In Solo’s case my favorite retconn is that of the droid L3. In the original trilogy, Han is constantly talking to the Falcon as “her” and while some people do that with vehicles, for me Han’s affection always seemed to be more than that. That was backed up in “The Empire Strikes Back” where Han mentions that he needs C-3PO to talk to the Falcon. When hooked up, C-3PO talks about her having a weird personality and a “peculiar dialect”. This was great: it shows that the Millennium Falcon is more than just a ship but actually a sentient robot with the ‘soul’ of L3.

I enjoyed seeing Sabaac, basically Star Wars poker, actually onscreen instead of just mentioned (it’s a huge part of the books). Corellia looked good, planet Corellia has always represented the United States, and I felt represented such architecture.

There were a few other tidbits I wanted to touch on. I enjoyed the “Western” feel of the movie, particularly the “Great Train Robbery” type scene. I thought Lady Proxima, a giant puppeted water millipede, was a creepy but really good effect. In general, costume and set design were great. Emilia Clarke in particular has some great costumes that fit her well (really well). She’s always seemed super intelligent in interviews and I’ll admit I totally have had a crush on her for years anyways 🙂

The criticisms? Well, very few films are devoid of criticism and Solo isn’t an exception. Firstly, I really didn’t like the music. It felt tonally wrong for Star Wars and was uninspired. In addition the music wasn’t LOUD enough! This is something filmmakers actually control at the theater level, so the blame is on them. I felt the ending was overly long and had too many double-crosses to be believable.

Narratively, my biggest criticism is why Qi’Ra leaves Han. She chooses money as a way of “surviving” it seems rather than running off with Han. Perhaps it’s implied that she can’t leave Crimson Moon or whatever the hell gang she’s part of, but I figured she would have tried, choosing love with Han even with said risks. Darth Maul’s cameo was cool though!

I guess in the end, I’d ask the world, I’ve made my case on why Solo was great – what are your reasons why it wasn’t?

 

Infinity War: A Satire

This is going to go into huge spoilers for the film “Avengers: Infinity War” if you haven’t seen it and don’t want spoilers. Go away for now.

 

Seriously, you’ll want to get lost.

 

Scram.

 

Still here?

 

‘Kay.

So, Infinity War was a pleasant surprise. Not the least of which it was rated 84% on Rotten Tomatoes, which for a superhero film by Marvel, is fairly low. I expected a popcorn action blockbuster with little heart. Just a temporary sweetness that quickly subsides like my low-carb shortbread. One of my worries about the film was that it would play it safe, like Marvel tends to. That means that they would kill as few characters as possible, lower the violence to killing or random robots or mutants (well, they did kinda stock to that here), and generally keep it a PG rated film where you go home happy in knowing your characters are safe and secure.

This did not happen lol.

Indeed, Infinity War occurred as it does in the comics, comics I do not read, and so I was shocked and appalled when the main villain, Thanos, won. Thanos, having come from a planet that got destroyed through overpopulation, seems to think that the Universe could benefit from his desire to decimate half the universe. In order to do so, he has to collect all the cosmic gems that go into his “Infinity Gauntlet”, which lets him wield the power of the stones to do anything he wants. Now again I stress, Thanos won. What ended up happening was a horrific set of scenes without any music where people just started disappearing into dust. Civilians, superheroes, everyone alike. In most cases the people simply didn’t know what was going on; however, in Spider-Man’s case his death for some reason takes several seconds longer than the other characters. This lets him express a boyish fear to Tony Stark as he slowly passes to dust. The film ends with Thanos retiring to a hut looking sad for doing what he figured he had to do. Credits roll.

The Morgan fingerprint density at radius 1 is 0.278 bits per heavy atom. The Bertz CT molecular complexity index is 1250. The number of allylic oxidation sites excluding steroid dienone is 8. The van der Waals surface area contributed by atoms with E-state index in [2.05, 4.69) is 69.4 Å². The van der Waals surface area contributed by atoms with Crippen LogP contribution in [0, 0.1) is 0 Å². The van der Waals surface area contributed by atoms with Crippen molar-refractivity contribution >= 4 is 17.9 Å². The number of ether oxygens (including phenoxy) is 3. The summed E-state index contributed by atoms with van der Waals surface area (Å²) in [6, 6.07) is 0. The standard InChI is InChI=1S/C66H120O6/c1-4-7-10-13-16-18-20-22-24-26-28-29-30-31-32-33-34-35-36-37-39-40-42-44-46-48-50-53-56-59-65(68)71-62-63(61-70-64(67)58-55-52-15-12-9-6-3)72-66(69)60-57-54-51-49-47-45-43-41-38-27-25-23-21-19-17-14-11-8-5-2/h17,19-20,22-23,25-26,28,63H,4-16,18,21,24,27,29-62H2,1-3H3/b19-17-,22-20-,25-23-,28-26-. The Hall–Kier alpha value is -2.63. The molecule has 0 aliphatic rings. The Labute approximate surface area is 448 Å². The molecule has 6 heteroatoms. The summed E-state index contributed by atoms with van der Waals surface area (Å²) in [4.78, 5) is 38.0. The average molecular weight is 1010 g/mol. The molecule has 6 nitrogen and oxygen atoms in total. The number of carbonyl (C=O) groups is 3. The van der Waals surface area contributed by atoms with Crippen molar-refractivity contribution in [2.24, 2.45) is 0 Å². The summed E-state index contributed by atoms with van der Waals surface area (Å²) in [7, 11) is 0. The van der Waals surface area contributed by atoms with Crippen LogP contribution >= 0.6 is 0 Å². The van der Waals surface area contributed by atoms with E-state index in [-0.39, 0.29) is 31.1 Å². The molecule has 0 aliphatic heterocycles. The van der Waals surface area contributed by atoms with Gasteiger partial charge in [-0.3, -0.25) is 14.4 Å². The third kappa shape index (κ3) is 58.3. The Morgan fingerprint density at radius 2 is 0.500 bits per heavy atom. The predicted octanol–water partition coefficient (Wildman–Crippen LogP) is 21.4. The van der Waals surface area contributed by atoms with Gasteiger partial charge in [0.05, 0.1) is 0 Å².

This places the film, taken alone, in the rare literary genre of “satire”. Satires really interest me as stories. Compared to the four great stories of literary history “comedy, romance, tragedy, and satire” – satire is the odd man out. The Ghost of Christmas Past, the creepy uncle no one talks about, take your pick. Satire is depressing and frankly, not that enjoyable! What defines the difference of satire to the other stories is that the characters go down a destructive path leading to disaster – but unlike a tragedy – there is no hope for the future. Now, Marvel probably will have another big Avengers film where somehow Thanos’ process is reversed, everyone comes back alive, yay. However, we can’t assume that despite the large contracts given out to many of the ‘dead’ superheroes, that they’ll all make it back.

It’s a bold move. Satires are not what the blockbuster audience is used to and it doesn’t provide the rewarding dopamine burst of “happy” to your brain cells like a more uplifting film would. I, myself, feel the same way with films that have dark and near-hopeless endings. A few come to mind, “Logan” which came out last year was absolutely fantastic but it ends as a tragedy. I bought Logan…It’s still shrink-wrapped, and it will be for quite some time, because I know how sad I’ll feel at the end of it. The feel is sadness, and when you have some moments to kick back with a movie – I don’t know about you – but a movie that will make me sad usually doesn’t come first to mind!

So, if we define Infinity War as a satire then what is the point of it all? I actually think it teaches a pretty good lesson that isn’t taught in life much anymore: failure. Failure happens, we’re not always going to win. Look, I personally have no shortage of self-confidence, in fact admittedly I struggle with having too much confidence and fight daily against it becoming arrogance. When you win or are lucky all the time you get complacent, feel entitled, and become stubborn and set in your ways. Failure, like a forest fire, burns but with that “burn” comes the opportunity for learning and regrowth. I’ve come to accept some failure in my life as a good thing, it humbles me and helps me think and ground myself back in reality.

The elephant in the room is that we know this satire won’t last. Soon enough the superheroes will be super and find a way to partially restore the damage Thanos has done. However, until that happens – which is likely in a few years – we can enjoy the bold move Marvel took with this film.